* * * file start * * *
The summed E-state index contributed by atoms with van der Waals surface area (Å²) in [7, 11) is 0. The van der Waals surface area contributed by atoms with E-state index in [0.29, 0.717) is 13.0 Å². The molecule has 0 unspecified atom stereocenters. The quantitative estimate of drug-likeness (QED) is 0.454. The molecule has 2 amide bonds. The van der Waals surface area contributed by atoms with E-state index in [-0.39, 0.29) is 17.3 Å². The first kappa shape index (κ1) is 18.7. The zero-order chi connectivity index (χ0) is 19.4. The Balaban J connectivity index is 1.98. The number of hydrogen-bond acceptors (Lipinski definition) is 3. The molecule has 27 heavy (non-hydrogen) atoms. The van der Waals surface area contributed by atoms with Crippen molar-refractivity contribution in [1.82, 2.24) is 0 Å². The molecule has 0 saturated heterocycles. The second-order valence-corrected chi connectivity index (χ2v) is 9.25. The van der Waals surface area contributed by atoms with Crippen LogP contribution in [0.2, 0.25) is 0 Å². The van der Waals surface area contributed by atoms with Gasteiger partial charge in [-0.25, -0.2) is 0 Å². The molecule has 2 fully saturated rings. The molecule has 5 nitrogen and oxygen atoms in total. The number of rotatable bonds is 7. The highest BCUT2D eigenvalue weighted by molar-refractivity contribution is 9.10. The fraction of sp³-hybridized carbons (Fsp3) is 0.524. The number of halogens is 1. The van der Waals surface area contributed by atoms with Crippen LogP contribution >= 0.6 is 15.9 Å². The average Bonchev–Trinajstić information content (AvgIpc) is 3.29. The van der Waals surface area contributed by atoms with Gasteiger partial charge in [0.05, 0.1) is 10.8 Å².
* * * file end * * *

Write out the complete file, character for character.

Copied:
The summed E-state index contributed by atoms with van der Waals surface area (Å²) in [7, 11) is 0. The van der Waals surface area contributed by atoms with E-state index in [0.29, 0.717) is 13.0 Å². The molecule has 0 unspecified atom stereocenters. The quantitative estimate of drug-likeness (QED) is 0.454. The molecule has 2 amide bonds. The van der Waals surface area contributed by atoms with E-state index in [-0.39, 0.29) is 17.3 Å². The first kappa shape index (κ1) is 18.7. The zero-order chi connectivity index (χ0) is 19.4. The Balaban J connectivity index is 1.98. The number of hydrogen-bond acceptors (Lipinski definition) is 3. The molecule has 27 heavy (non-hydrogen) atoms. The van der Waals surface area contributed by atoms with Crippen molar-refractivity contribution in [1.82, 2.24) is 0 Å². The molecule has 0 saturated heterocycles. The second-order valence-corrected chi connectivity index (χ2v) is 9.25. The van der Waals surface area contributed by atoms with Crippen LogP contribution in [0.2, 0.25) is 0 Å². The van der Waals surface area contributed by atoms with Gasteiger partial charge in [-0.25, -0.2) is 0 Å². The molecule has 2 fully saturated rings. The molecule has 5 nitrogen and oxygen atoms in total. The number of rotatable bonds is 7. The highest BCUT2D eigenvalue weighted by molar-refractivity contribution is 9.10. The fraction of sp³-hybridized carbons (Fsp3) is 0.524. The number of halogens is 1. The van der Waals surface area contributed by atoms with Crippen LogP contribution >= 0.6 is 15.9 Å². The average Bonchev–Trinajstić information content (AvgIpc) is 3.29. The van der Waals surface area contributed by atoms with Gasteiger partial charge in [0.05, 0.1) is 10.8 Å².